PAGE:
In Arctic and desert societies, year-round survival has traditionally depended on hunting animals and fish and collecting fruit over a relatively short season. However, as some inhabitants become Involved in tourism, they no longer have time to collect wild food; this has led to increasing dependence on bought food and stores. Tourism is not always the culprit behind such changes. All kinds of wage labour, or government handouts, tend to undermine traditional survival systems. Whatever the cause, the dilemma is always the same: what happens If these new, external sources of income dry up?

MATHEMATICS PRIZE: Dorothy Martin of the USA (who predicted the world would end in 1954), Pat Robertson of the USA (who predicted the world would end in 1982), Elizabeth Clare Prophet of the USA (who predicted the world would end in 1990), Lee Jang Rim of KOREA (who predicted the world would end in 1992), Credonia Mwerinde of UGANDA (who predicted the world would end in 1999), and Harold Camping of the USA (who predicted the world would end on September 6, 1994 and later predicted that the world will end on October 21, 2011), for teaching the world to be careful when making mathematical assumptions and calculations.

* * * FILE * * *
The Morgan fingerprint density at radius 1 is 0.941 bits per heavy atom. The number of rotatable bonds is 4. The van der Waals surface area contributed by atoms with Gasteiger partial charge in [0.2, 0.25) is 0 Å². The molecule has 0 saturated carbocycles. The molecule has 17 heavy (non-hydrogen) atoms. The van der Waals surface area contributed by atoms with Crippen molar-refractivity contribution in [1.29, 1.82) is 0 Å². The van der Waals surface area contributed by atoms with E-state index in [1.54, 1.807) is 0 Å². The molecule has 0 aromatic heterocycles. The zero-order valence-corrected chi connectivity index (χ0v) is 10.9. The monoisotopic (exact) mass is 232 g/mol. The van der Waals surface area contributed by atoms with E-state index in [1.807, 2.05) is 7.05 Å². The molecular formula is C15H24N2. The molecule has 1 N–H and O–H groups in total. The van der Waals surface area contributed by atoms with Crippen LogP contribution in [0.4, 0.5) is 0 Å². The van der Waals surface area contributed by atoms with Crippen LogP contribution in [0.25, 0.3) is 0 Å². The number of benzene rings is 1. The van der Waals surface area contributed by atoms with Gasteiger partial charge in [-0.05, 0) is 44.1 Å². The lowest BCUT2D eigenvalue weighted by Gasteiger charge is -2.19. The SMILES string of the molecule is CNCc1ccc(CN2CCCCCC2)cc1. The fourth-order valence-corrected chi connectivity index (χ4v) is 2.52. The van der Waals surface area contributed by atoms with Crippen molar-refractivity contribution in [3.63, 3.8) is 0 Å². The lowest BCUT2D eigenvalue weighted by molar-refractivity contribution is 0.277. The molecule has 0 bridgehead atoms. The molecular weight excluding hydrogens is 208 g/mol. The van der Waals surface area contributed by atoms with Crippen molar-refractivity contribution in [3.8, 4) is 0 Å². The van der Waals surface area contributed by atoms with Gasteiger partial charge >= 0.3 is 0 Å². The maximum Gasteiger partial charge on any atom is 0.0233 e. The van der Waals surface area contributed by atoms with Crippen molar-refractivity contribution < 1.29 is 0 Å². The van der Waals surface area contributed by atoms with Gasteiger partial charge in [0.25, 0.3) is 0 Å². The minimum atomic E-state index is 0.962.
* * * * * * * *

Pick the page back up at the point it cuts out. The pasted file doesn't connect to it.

ECONOMICS: The Reverend Sun Myung Moon, for bringing efficiency and steady growth to the mass-marriage industry, with, according to his reports, a 36-couple wedding in 1960, a 430-couple wedding in 1968, an 1800-couple wedding in 1975, a 6000-couple wedding in 1982, a 30,000-couple wedding in 1992, a 360,000-couple wedding in 1995, and a 36,000,000-couple wedding in 1997.